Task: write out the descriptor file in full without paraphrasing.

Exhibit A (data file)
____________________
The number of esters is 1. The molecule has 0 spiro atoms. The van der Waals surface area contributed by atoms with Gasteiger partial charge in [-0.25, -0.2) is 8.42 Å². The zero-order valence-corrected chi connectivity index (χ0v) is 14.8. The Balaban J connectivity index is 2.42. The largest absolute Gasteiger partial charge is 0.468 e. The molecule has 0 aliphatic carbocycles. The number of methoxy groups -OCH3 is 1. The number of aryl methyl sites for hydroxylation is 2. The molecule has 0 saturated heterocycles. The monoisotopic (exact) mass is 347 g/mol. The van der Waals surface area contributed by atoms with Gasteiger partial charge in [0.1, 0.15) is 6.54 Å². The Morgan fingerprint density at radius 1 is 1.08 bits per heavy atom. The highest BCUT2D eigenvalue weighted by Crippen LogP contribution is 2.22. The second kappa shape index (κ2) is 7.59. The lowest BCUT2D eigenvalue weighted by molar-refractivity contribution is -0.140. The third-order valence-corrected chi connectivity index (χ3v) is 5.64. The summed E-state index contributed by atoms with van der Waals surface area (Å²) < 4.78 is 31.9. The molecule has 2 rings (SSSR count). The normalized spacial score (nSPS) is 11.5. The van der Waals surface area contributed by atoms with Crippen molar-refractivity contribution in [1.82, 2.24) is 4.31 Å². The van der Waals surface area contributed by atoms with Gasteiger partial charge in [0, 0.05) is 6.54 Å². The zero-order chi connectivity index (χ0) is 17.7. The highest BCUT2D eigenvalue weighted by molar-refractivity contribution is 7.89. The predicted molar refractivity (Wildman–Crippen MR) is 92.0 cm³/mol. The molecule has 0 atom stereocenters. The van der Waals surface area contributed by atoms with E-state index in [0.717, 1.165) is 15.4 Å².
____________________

The number of esters is 1. The molecule has 0 spiro atoms. The van der Waals surface area contributed by atoms with Gasteiger partial charge in [-0.25, -0.2) is 8.42 Å². The zero-order valence-corrected chi connectivity index (χ0v) is 14.8. The Balaban J connectivity index is 2.42. The largest absolute Gasteiger partial charge is 0.468 e. The molecule has 0 aliphatic carbocycles. The number of methoxy groups -OCH3 is 1. The number of aryl methyl sites for hydroxylation is 2. The molecule has 0 saturated heterocycles. The monoisotopic (exact) mass is 347 g/mol. The van der Waals surface area contributed by atoms with Gasteiger partial charge in [0.1, 0.15) is 6.54 Å². The Morgan fingerprint density at radius 1 is 1.08 bits per heavy atom. The highest BCUT2D eigenvalue weighted by Crippen LogP contribution is 2.22. The second kappa shape index (κ2) is 7.59. The lowest BCUT2D eigenvalue weighted by molar-refractivity contribution is -0.140. The third-order valence-corrected chi connectivity index (χ3v) is 5.64. The summed E-state index contributed by atoms with van der Waals surface area (Å²) < 4.78 is 31.9. The molecule has 2 rings (SSSR count). The normalized spacial score (nSPS) is 11.5. The van der Waals surface area contributed by atoms with Crippen molar-refractivity contribution in [1.82, 2.24) is 4.31 Å². The van der Waals surface area contributed by atoms with Gasteiger partial charge in [0, 0.05) is 6.54 Å². The zero-order chi connectivity index (χ0) is 17.7. The highest BCUT2D eigenvalue weighted by molar-refractivity contribution is 7.89. The predicted molar refractivity (Wildman–Crippen MR) is 92.0 cm³/mol. The molecule has 0 atom stereocenters. The van der Waals surface area contributed by atoms with E-state index in [0.717, 1.165) is 15.4 Å².